How Berwick fits into Arch's economic model

Now is a good time to explain a little bit about how Arch, Northumberland's economic development company, operates and how its '˜profit for purpose' ethos works.

Thursday, 10th November 2016, 12:00 pm
Updated Wednesday, 16th November 2016, 15:50 pm
Cllr Dave Ledger, Arch Chair & Deputy Leader of Northumberland County Council on site in Walkergate, Berwick as demolition starts.

A good example to focus on is the recent purchase of Westmorland Retail Park in Cramlington. Many people in north Northumberland will ask ‘how does an investment in south-east Northumberland benefit me and my family?’

The ‘profit for purpose’ ethos of Arch is at the centre of the answer to that question. Arch’s profit is invested in the business of economic development and generating and safeguarding economic growth across the county. That means jobs and money in the family budget.

Arch has a portfolio of investments across Northumberland and beyond, such as industrial estates, factory units, houses and shops, and it invests in construction projects, making a profit.

This year, Arch will contribute £4.5million to support services in Northumberland, the so-called Arch Dividend. This cash pays for services residents rely on and the staff who deliver those services to customers. That’s a significant amount that offsets cuts from central government which have meant that more than 80% of the council budget has been removed. To put it simply, Arch and its £4.5million yearly dividend maintains council services and the staff who provide them.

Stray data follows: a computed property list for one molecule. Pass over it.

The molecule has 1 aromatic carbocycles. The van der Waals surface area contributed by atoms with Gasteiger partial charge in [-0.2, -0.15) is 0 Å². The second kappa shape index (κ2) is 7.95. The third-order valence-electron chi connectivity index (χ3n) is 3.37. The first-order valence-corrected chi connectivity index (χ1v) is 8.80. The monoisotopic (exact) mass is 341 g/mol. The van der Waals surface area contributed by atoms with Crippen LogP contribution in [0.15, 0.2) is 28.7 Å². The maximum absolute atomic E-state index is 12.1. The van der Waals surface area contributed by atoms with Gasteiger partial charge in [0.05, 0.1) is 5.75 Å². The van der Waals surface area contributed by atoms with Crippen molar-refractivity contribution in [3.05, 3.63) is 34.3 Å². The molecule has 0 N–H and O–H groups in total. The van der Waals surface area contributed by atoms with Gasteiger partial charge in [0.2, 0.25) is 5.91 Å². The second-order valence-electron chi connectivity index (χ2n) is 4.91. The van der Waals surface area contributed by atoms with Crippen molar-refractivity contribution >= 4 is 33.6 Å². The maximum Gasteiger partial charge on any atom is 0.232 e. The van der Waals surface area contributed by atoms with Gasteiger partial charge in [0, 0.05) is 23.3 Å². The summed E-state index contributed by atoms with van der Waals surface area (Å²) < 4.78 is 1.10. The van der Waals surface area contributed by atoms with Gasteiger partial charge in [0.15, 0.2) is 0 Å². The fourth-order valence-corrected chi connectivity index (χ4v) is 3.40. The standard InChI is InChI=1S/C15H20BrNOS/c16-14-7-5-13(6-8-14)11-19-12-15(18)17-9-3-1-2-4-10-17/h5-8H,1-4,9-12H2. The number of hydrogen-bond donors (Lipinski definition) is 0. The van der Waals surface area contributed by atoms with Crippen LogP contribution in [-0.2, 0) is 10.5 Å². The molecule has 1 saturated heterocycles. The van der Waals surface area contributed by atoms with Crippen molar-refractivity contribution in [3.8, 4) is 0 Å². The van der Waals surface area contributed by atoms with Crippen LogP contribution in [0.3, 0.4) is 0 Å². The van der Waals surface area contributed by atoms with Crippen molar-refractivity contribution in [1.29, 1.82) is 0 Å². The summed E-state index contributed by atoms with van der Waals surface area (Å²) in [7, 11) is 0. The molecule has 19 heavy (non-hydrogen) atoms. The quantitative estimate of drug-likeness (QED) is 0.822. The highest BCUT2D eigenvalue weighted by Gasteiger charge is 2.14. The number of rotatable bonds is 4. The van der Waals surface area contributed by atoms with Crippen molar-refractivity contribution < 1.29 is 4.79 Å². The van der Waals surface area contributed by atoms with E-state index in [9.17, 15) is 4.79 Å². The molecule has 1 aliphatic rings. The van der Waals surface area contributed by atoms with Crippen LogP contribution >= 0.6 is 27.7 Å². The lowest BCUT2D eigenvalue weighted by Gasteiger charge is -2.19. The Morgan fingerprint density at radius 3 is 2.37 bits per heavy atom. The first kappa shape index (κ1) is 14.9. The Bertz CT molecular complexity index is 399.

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So how does an investment in south-east Northumberland benefit north Northumberland? To explain it simply, Arch has negotiated an investment from Northumberland County Council to underpin the purchase of a highly profitable retail park in Cramlington which attracts more than 10million visits yearly. The county council borrows the investment capital, taking advantage of its excellent financial standing to get a low interest rate. It invests the money in the purchase and Arch repays a profitable rate of interest back to the county council to cover the investment. Arch pays an amount through the income generated from investments such as Cramlington, which alongside its profits, totals £4.5million this year. That means residents make a profit through the council investment and that supports services and jobs.

In north Northumberland, Arch has investments in hotels, industrial parks, homes, offices, retail units and it uses those investments to generate its profit like a traditional business. But unlike a traditional business, it is ‘profit for purpose’ and the purpose is to invest in Northumberland, its people, its jobs and its services.

Dave Ledger, chairman of Arch, said: “Our business is Northumberland and we’re constantly looking to see how we can generate profit to re-invest in this county.

“Nowhere gets left behind and north Northumberland is a key part of our investment plans. Jobs and economic growth safeguard services and jobs. Our business is simple – it’s to generate a profit so that the whole of Northumberland benefits.

“In Berwick, we’ve turned around the old Kwik Save site and created the Walkergate buildings which will see local companies like GWA maintain more than 100 jobs in the town, the Berwick Workspace has allowed local companies to access good-quality office accommodation at reasonable prices, and renovation of the Cowes building is breathing new life into a dilapidated building and it is key to note that these buildings have laid empty and fallow for many years.

“Arch has invested to create new opportunities in the town and those investments benefit the whole of Northumberland in the same way that the Manor Walks purchase benefits north Northumberland.”